I don’t have a defined answer for improving community relations between college students and local residents, but if we stop fooling ourselves and acknowledge the effect that genuine, substantive actions can have, maybe then we’ll be able to find a rightful place in Providence.
When I first sat down to write this article, the only thing that I was certain of was that I wanted to write about Providence. My previous three columns have either been about the University or national news, and seeing as Providence is my home for the time being, why not give her some of the attention she deserves? I flipped to The Herald’s metro section, saw that local candidates are gearing up for next year’s mayoral election and thought, “Perfect! I’ll write about that.” As I searched for background on Mayor Jorge Elorza and his possible opponents, I soon realized the problem: I knew very little about Providence’s government and the inner workings of the city itself. Like so many others, I had been tempted to use Providence as my temporary object of interest rather than a place on which I can leave an actual impact. If we students on College Hill want to actually consider ourselves part of Providence, we should engage with this city in a way that is neither superficial nor patronizing.
I’ll be honest, before coming to Brown, the only thing I knew about Providence was that it was somewhere on the East Coast tucked between Boston and New York. And yet here I was a year later, ready to give my two cents on the “right” candidate in a local election whose impact will be felt long after I’ve graduated. I had heard mixed reviews on Elorza’s performance as mayor, and of course heard the stories about crooked former Mayor Vincent “Buddy” Cianci, but after only eight months on College Hill, I was by no means the right person to publish that kind of political opinion.
At first as I was thinking about this column, I didn’t care. Despite my lack of knowledge, I felt entitled to write about Providence because I’m a Brown student and I should be writing about Providence. Isn’t that the point? To indulge our savior complexes and supposedly “give back” to the city we’re constantly profiting from?
In reality, the act of getting off College Hill and interacting with the community has become a shallow trend, which more often than not fails to translate into meaningful action. We look to Providence’s public events and organizations as charity cases desperate for our participation. Certain classes at Brown include walking tours, mandatory volunteer hours or fieldwork with government agencies and noprofits as part of their curricula. If you Google the terms “protest” and “Providence,” in several articles you’ll find a quote about a Brown student or faculty member’s involvement in a local demonstration. That’s not necessarily a bad thing — protests need the physical presence of people in solidarity to make an impact — but at what point are we contributing to the city rather than taking away from it?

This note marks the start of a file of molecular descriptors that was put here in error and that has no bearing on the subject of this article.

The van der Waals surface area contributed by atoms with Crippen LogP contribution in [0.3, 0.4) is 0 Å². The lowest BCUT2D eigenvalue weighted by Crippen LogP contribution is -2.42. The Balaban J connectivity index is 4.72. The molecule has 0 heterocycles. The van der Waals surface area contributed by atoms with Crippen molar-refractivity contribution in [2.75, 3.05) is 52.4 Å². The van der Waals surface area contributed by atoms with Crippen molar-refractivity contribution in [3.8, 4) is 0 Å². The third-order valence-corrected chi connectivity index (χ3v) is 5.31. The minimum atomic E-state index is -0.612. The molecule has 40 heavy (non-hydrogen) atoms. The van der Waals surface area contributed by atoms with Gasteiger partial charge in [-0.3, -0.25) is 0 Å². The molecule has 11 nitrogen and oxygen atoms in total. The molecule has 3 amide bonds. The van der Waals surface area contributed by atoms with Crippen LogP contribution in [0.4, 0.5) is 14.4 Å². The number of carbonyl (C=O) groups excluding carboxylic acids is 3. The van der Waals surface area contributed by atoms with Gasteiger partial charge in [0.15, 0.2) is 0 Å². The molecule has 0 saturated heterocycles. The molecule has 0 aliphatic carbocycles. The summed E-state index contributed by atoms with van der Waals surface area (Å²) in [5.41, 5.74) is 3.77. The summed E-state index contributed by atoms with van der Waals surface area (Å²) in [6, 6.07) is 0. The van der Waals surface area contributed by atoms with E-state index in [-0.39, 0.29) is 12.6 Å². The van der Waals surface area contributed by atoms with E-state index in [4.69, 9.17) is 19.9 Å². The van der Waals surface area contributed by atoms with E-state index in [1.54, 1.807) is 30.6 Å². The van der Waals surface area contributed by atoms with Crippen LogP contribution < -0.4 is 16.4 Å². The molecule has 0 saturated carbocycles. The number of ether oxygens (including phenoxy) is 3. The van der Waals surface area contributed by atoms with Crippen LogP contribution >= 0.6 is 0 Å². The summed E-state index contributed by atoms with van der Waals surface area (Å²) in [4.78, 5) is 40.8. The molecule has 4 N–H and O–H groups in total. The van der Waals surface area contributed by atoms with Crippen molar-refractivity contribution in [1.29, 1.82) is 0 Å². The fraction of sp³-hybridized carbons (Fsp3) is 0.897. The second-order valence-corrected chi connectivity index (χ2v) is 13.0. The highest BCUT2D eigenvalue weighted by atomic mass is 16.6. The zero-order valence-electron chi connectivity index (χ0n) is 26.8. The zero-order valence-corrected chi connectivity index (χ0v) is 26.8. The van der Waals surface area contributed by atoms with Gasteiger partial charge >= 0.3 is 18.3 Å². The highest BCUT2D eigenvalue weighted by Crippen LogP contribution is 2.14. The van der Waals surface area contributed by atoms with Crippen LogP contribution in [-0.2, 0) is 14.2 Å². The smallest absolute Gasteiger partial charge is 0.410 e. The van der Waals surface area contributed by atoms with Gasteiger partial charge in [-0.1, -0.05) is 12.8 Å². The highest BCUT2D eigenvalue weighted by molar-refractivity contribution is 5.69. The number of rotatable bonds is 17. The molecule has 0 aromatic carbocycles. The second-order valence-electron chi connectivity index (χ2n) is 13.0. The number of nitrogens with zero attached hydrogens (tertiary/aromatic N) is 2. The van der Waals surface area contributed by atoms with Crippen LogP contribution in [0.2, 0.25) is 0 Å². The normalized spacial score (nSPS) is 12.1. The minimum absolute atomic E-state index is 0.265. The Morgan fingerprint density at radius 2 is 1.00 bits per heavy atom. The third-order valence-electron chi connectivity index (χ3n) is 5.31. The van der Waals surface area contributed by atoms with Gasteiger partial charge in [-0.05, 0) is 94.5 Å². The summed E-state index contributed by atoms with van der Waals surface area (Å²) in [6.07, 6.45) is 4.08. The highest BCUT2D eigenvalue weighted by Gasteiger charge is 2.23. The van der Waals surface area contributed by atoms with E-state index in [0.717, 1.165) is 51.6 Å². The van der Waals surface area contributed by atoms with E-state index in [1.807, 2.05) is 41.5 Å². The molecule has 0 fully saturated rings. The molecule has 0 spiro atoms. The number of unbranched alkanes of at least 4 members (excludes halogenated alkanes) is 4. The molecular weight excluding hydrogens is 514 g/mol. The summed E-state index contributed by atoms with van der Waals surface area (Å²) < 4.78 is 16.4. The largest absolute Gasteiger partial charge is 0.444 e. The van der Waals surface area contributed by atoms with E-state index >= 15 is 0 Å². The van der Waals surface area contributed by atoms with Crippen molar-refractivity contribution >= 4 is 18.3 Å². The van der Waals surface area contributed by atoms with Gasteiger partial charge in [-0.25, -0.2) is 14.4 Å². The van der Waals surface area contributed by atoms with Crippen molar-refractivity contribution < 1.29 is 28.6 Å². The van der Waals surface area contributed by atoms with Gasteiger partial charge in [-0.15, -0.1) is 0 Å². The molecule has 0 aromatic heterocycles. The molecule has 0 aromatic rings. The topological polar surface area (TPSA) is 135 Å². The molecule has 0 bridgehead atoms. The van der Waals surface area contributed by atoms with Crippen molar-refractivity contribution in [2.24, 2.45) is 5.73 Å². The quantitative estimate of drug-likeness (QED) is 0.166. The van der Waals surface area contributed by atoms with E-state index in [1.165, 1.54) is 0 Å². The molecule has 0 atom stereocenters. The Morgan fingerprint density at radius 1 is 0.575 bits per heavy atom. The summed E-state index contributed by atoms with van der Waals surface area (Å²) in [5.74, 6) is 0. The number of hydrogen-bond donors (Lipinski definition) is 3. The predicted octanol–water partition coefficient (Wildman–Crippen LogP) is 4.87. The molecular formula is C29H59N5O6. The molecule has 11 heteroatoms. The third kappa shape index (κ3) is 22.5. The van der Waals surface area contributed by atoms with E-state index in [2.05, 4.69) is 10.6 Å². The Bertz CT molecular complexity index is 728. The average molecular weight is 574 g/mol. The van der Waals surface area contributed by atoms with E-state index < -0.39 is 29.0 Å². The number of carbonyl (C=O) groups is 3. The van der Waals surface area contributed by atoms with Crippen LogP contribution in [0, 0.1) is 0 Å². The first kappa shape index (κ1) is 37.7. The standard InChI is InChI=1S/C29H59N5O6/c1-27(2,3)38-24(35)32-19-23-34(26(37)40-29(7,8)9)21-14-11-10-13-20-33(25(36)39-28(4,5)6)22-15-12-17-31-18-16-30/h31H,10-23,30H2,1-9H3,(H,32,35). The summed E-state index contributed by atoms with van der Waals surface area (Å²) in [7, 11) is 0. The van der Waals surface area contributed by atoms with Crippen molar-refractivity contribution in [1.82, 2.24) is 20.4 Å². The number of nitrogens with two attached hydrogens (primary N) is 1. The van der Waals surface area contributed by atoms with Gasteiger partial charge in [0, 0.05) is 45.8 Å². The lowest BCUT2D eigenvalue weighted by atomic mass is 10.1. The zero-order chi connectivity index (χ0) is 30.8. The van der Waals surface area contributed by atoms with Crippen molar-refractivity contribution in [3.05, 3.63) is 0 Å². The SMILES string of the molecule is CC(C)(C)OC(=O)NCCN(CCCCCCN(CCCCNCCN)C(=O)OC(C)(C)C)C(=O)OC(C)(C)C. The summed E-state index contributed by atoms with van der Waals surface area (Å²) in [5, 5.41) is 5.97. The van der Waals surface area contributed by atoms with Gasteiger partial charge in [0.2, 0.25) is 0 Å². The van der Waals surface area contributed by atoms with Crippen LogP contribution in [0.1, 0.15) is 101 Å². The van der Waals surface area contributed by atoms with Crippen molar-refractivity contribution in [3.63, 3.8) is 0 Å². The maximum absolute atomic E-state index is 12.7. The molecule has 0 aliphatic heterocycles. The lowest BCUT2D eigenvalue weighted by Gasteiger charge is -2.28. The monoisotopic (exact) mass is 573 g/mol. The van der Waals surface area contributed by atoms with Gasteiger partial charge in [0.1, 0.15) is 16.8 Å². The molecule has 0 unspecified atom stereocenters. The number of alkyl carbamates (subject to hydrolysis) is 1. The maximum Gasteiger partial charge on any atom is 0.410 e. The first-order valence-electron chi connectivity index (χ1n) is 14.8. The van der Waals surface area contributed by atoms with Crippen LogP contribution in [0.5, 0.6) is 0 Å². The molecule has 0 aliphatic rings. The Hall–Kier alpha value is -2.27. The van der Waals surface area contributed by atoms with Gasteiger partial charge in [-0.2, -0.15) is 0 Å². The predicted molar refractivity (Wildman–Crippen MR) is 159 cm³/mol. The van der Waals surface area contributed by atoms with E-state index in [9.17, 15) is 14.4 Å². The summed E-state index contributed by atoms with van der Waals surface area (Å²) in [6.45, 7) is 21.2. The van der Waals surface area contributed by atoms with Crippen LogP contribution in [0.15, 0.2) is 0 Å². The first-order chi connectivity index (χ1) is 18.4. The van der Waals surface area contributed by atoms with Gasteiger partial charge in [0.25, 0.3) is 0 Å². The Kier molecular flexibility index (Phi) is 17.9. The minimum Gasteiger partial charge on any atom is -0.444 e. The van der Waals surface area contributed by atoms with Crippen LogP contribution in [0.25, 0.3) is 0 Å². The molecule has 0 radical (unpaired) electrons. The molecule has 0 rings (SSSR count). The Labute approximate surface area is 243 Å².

This past summer I, along with four local Rhode Islanders, traveled to San Francisco to represent Providence at an international slam poetry festival. We were the youth team of ProvSlam, a competitive slam organization that holds bi-weekly open mics at AS220, which was established as a space specifically for local Providence artists during Cianci’s “Providence Renaissance,” which called for skilled artists and creatives seemingly from everywhere but Providence itself. When I first made the team, I couldn’t stop thinking about off-campus experiences I was about to enjoy. It wasn’t until after I heard my teammates talk about life in their neighborhoods that I began to question my rightful place in the group. I was the only Brown student and the only non-Providence native, taking up a space that was intended for underprivileged youths to represent their hometown.
In spite of all our flaws, students on College Hill have contributed some amazing additions to the city of Providence. After graduating from Brown, Barnaby Evans ’75 created WaterFire, the famed urban ritual that brings thousands of people to the heart of Providence several times a year. On the other side of the city is the Steel Yard, an industrial arts center founded by privileged Brown and RISD graduates. The nonprofit organization provides low-cost courses, workspaces and tools available for anyone living in the Providence area with a desire to improve their neighborhood. What sets these former students apart is that they invested time and energy into the city, without seeking anything in return. These projects are not intended to change the face of Providence; they are small-scale contributions meant to celebrate, not just benefit from, the Ocean State capital. That is how you give back to a community.
If our only interactions with the city are meant to boost our own egos, what’s the point of leaving College Hill in the first place? Did I feel good about being on the ProvSlam team? Yes. But at what cost? I was proud to be taking up space that was never mine to begin with. I don’t have a defined answer for improving community relations between college students and local residents, but if we stop fooling ourselves and acknowledge the effect that genuine, substantive actions can have, maybe then we’ll be able to find a rightful place in Providence.
Bami Oke ’20 can be reached at email@example.com. Please send responses to this opinion to firstname.lastname@example.org and other op-eds to email@example.com.